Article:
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December 3, 2020

Vietnam Launches Legal Review to Improve Public Health Data

Doan Thi Thu Huyen, Vietnam Country Coordinator at GHAI, speaks at the CRVS-ID legal review launch workshop

The Global Health Advocacy Incubator (GHAI) is supporting Vietnam as it launches a legal review of its civil registration, vital statistics, and ID management (CRVSID) systems, starting with a workshop at the end of November. The review, expected to last into the spring of 2021, will produce recommendations for reforming the country’s CRVS legal frameworks to ensure everyone is counted and accurate data can inform and improve Vietnam’s public health policies and programs.

Over thirty representatives from seven government agencies and ministries, along with the United Nations Population Fund, convened for the workshop in Hanoi on November 30. The event was hosted by the Ministry of Justice and organized by the Global Health Advocacy Incubator (GHAI) and Vital Strategies.

Participants discussed challenges, gaps and bottlenecks in the existing CRVSID and identification management systems, as well as ways to address these challenges. GHAI, presenting virtually, shared international best practices and introduced the CRVSID Legal and Regulatory Review Toolkit.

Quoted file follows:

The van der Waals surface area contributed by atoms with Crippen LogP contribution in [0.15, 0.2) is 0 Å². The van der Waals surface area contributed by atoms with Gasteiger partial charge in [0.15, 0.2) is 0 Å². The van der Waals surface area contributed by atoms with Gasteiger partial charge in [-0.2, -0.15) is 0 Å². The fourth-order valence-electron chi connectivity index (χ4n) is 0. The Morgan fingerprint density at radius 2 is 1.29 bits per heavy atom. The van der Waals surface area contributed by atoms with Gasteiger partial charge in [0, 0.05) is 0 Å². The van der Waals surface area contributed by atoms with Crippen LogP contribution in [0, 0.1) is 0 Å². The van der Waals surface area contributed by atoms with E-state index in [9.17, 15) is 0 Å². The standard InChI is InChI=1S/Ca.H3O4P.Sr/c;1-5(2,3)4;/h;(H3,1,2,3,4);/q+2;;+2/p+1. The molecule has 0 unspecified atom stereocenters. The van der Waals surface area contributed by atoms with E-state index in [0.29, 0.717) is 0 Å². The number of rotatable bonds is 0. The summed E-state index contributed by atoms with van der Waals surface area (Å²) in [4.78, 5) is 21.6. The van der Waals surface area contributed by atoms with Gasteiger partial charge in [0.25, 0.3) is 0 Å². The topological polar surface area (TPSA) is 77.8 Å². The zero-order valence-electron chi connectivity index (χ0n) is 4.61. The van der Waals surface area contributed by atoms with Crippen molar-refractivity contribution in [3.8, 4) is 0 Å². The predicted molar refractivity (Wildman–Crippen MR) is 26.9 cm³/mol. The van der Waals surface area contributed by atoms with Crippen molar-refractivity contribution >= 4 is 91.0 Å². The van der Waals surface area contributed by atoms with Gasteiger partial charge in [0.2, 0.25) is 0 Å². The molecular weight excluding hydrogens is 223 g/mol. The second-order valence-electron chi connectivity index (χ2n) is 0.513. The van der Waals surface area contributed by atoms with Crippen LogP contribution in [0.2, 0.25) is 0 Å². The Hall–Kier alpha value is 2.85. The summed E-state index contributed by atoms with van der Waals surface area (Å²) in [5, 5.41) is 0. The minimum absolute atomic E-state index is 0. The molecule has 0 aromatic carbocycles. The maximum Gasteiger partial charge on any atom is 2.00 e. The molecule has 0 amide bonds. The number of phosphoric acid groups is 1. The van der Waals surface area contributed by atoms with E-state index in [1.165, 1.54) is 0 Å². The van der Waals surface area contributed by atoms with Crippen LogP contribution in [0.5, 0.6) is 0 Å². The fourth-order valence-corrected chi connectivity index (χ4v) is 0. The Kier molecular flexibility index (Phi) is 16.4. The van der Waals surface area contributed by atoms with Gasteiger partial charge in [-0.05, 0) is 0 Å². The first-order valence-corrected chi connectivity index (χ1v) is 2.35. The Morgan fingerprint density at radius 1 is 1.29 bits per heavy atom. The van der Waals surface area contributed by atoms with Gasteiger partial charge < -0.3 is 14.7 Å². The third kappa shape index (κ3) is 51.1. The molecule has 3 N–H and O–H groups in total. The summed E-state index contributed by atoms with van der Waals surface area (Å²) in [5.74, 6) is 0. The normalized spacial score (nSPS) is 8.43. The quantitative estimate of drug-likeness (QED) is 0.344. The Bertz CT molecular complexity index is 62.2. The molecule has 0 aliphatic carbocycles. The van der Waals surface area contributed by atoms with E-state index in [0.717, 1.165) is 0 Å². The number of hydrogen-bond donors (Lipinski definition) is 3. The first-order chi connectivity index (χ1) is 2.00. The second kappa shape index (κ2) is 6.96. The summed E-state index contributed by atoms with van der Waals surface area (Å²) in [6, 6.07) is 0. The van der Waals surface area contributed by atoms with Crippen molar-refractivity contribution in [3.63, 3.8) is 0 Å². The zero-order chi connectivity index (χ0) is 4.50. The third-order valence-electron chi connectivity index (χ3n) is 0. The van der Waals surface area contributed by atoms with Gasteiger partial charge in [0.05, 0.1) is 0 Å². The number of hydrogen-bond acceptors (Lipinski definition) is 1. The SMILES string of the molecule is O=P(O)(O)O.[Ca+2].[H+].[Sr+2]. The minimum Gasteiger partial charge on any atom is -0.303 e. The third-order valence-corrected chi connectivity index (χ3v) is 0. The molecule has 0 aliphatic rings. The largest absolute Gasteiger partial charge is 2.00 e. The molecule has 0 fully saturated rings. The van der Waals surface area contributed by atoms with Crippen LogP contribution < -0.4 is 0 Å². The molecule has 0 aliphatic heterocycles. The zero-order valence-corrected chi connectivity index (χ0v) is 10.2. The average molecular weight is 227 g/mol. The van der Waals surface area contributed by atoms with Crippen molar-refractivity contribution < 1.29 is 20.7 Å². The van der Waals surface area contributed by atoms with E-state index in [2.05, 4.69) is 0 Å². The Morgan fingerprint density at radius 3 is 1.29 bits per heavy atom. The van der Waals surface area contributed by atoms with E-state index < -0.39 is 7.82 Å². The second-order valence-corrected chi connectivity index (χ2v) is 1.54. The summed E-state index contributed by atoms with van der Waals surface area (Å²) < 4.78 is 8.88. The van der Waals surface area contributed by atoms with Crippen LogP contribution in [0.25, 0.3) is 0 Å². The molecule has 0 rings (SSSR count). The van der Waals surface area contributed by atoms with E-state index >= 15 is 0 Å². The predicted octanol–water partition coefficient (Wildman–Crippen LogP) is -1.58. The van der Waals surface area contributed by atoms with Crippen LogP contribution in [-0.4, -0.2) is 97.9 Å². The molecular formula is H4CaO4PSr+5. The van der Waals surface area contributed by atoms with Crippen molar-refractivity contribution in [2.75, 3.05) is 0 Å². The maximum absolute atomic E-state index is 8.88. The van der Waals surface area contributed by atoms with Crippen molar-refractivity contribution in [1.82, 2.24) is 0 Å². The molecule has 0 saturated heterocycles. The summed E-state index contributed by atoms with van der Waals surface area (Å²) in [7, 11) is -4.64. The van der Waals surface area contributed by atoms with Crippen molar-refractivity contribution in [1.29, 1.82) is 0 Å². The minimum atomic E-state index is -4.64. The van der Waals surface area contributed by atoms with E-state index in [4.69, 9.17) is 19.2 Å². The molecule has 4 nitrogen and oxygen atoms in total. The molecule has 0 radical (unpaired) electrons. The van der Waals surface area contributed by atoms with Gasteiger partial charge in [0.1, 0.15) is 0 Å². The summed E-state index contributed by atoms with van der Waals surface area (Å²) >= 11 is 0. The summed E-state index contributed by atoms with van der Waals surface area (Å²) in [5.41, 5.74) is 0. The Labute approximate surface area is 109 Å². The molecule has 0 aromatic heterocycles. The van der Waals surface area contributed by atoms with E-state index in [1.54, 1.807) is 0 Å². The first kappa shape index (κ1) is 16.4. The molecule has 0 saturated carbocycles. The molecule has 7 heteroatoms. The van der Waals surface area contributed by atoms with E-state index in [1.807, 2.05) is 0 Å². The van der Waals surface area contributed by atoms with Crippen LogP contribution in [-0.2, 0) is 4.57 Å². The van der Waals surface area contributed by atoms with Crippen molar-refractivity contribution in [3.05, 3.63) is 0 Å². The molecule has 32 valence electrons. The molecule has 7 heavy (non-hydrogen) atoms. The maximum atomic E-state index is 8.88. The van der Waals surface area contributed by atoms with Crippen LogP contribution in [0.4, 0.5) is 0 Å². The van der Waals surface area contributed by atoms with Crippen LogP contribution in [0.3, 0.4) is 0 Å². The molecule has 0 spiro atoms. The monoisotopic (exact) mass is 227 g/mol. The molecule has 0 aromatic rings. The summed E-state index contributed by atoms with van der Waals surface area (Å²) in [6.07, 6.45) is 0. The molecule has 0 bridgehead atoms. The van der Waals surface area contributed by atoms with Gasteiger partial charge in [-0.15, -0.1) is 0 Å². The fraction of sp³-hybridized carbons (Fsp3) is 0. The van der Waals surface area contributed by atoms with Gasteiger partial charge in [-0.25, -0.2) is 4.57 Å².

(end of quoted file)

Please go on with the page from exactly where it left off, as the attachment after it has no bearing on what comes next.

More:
The review will culminate with a second and final workshop in April or May, at which the recommendations from the review will be presented. Vietnam joins more than a dozen other countries in applying and using the legal and regulatory review toolkit as part of the CRVSID reform efforts. The toolkit was developed by GHAI in collaboration with Vital Strategies and with support from the Centre of Excellence for CRVS Systems and other partners in the Bloomberg Philanthropies-supported Data for Health (D4H) Initiative.

The Data for Health project responds to a critical data need. The World Health Organization estimates that 65% of all deaths worldwide go unrecorded, and millions of deaths lack a documented cause. In addition, according to UNICEF, one in four children under the age of five have never had their births registered. This information is necessary for government officials, public health leaders and funders to make informed decisions on priorities, including where and how to direct public health resources.